Mountains. Iconic bridges. Public buildings and historical monuments. Floating piers. Islands and coastlines. These are just a few of the massive environmental structures and natural spaces the late Bulgarian-born conceptual artist, Christo Vladimirov Javacheff, known worldwide simply as Christo, wrapped or festooned with fabric to create colossal, gob-smacking, temporary wonders of the world.
Never without controversy and resistance, Christo's epic-scale projects — all of them designed to be short-lived — were no small feat to be realized. Bringing his visions to life often took decades, requiring the cooperation and collaboration of countless landowners, government agencies, judges, environmental organizations, local citizens, architects, engineers and laborers — many of whom had a tentative interest at best in the outlandish art installations of an enigmatic man with one name whose creative fetish could play havoc with their environs.
Nevertheless, Christo persisted. And with his wife and co-artist, Jeanne-Claude, (who also used only her first name) at his side throughout, over and over again, Christo prevailed.
Once the vision in his mind's eye was executed on paper, Christo enjoyed the process of lobbying and rallying for his cause, telling The New York Times in 1972, "For me esthetics is everything involved in the process — the workers, the politics, the negotiations, the construction difficulty, the dealings with hundreds of people. The whole process becomes an esthetic — that's what I'm interested in, discovering the process. I put myself in dialogue with other people."
Here are six of Christo's most iconic installations:
1. "L'Arc de Triomphe, Wrapped," Paris, 2021
Christo's "dialogue" currently continues posthumously with the completion of the Arc de Triomphe in Paris. Conceived in 1961, the exhibition is on view for 16 days from Sept. 18 to Oct. 3, 2021. The Arc is wrapped in 269,090 square feet (25,000 square meters) of recyclable polypropylene fabric in silvery blue, and 9,842 feet (3,000 meters) of red rope.
2. "The Floating Piers," Lake Iseo, Italy, 2016
From June 18 to July 3, 2016, visitors to Italy's Lake Iseo could almost literally walk on water courtesy of "The Floating Piers." The installation was made of almost 2 miles (3 kilometers) of glistening yellow fabric, carried by a modular dock system comprised of 220,000 high-density polyethylene cubes floating atop the water's surface.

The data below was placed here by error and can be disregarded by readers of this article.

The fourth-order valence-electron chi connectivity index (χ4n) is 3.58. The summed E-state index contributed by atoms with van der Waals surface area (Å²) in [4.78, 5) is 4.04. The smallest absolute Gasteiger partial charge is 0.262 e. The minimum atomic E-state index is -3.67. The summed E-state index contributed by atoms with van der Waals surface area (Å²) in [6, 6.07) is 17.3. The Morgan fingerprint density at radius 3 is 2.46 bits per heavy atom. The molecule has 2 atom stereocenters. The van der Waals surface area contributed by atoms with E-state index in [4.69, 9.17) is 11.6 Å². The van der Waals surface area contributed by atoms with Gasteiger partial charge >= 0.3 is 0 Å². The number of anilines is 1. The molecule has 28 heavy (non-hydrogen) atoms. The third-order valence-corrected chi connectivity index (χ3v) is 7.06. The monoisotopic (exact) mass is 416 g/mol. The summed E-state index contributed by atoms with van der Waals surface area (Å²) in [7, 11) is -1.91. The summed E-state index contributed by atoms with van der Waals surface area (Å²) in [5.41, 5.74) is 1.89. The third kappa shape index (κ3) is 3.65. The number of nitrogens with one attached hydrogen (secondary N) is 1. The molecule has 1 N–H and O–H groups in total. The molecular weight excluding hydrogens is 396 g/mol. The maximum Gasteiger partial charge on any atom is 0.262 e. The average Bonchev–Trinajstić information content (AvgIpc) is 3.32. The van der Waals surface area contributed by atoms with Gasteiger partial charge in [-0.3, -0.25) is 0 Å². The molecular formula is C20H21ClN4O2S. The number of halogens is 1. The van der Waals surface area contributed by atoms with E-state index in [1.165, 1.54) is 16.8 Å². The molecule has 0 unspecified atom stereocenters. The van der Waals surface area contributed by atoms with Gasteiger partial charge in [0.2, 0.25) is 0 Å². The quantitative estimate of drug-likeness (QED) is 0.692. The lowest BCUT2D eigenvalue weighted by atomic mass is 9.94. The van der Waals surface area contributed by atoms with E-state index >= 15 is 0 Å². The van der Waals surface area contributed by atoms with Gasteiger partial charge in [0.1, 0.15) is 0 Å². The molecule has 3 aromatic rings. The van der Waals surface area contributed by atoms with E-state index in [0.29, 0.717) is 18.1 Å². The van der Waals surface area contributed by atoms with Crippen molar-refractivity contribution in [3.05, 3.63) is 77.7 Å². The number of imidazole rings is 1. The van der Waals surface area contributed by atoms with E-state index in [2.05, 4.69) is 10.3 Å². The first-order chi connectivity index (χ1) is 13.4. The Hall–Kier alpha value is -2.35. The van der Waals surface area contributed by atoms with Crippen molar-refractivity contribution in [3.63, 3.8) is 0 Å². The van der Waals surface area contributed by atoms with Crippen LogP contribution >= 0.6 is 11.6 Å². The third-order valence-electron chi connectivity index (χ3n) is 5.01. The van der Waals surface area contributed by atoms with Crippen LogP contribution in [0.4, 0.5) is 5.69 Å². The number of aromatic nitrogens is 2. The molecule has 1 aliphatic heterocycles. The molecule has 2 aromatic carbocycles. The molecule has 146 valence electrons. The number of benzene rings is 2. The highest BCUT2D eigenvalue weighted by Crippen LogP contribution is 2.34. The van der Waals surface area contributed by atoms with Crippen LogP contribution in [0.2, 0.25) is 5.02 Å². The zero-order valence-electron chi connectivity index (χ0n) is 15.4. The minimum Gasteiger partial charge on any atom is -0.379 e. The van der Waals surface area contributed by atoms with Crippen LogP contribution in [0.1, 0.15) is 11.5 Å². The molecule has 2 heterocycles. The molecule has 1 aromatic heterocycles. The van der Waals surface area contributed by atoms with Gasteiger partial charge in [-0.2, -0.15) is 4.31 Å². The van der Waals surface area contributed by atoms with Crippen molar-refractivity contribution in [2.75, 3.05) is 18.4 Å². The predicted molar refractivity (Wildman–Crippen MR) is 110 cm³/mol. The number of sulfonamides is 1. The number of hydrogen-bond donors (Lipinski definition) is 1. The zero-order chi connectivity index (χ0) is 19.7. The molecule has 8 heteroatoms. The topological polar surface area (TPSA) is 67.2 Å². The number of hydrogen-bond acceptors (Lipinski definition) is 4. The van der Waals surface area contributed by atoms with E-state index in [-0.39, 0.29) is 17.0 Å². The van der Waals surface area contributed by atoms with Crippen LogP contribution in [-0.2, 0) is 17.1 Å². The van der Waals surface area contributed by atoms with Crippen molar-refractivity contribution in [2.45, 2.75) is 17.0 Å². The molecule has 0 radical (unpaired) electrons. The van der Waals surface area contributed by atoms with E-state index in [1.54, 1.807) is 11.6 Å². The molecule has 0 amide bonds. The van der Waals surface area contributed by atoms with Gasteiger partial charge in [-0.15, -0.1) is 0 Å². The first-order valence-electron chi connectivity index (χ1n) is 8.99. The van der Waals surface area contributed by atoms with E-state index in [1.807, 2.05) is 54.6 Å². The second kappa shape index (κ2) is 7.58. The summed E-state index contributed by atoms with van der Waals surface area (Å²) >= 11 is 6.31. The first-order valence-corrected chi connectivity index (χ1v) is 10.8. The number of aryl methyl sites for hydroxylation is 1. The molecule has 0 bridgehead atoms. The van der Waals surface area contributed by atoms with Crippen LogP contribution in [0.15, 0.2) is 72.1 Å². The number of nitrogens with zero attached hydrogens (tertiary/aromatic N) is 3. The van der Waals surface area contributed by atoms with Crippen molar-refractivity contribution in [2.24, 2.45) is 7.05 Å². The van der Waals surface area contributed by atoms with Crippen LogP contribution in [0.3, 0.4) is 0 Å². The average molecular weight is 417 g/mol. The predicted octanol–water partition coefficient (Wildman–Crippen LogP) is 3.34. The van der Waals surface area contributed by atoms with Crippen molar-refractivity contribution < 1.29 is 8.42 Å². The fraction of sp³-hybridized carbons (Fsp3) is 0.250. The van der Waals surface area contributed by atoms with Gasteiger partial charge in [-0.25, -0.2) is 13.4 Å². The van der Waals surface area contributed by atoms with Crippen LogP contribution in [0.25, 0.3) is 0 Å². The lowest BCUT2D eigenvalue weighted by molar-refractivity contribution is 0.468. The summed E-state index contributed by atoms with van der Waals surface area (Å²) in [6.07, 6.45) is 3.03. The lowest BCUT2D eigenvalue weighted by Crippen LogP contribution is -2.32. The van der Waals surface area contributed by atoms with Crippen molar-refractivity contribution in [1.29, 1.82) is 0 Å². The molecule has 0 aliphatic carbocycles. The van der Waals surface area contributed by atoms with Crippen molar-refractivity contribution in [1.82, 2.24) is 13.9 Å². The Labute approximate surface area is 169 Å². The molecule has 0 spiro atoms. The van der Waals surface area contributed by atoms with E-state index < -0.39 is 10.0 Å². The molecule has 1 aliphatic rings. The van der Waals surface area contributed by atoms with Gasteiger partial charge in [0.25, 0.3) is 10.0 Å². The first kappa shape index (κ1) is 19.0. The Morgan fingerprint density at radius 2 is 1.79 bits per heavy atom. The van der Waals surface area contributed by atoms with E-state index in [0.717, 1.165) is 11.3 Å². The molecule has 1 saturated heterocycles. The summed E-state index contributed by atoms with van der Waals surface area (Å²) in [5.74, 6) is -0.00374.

3. "The Gates," Central Park, New York City, 2005
"The Gates" in New York's Central Park was completed in February, 2005. Made of 7,503 gates adorned with saffron colored free-hanging panels, the installation was reminiscent of a gleaming tributary wending its way through the bare tree branches.
4. "Wrapped Reichstag," Berlin, 1995
After a wrestling match that spanned three decades, the Reichstag was finally wrapped in June, 1995. For two weeks, the 19th-century building that houses Germany's lower house of parliament was cloaked with metallic-like silver fabric cinched by blue ropes that highlighted the contours of the formidable edifice.
5. "The Umbrellas," California and Japan, 1991
An installation realized simultaneously in the U.S. and Japan, "The Umbrellas" reflected the differences and similarities in land use and way of life in two inland valleys on separate continents. Christo and Jeanne-Claude raised 3,100 yellow and blue umbrellas in California and Japan, respectively. The installation project cost $26 million and attracted some 3 million visitors.
6. "The Pont Neuf Wrapped," Paris, 1985
For this 1985 environmental project, Christo and Jeanne-Claude wrapped the oldest bridge in Paris, the Pont Neuf, in 450,000 square feet (41,806 square meters) of a warmish amber colored woven polyamide fabric. Ephemeral and fleeting, like all of Christo's works, the installation lasted just 14 days and exists today only in photographs.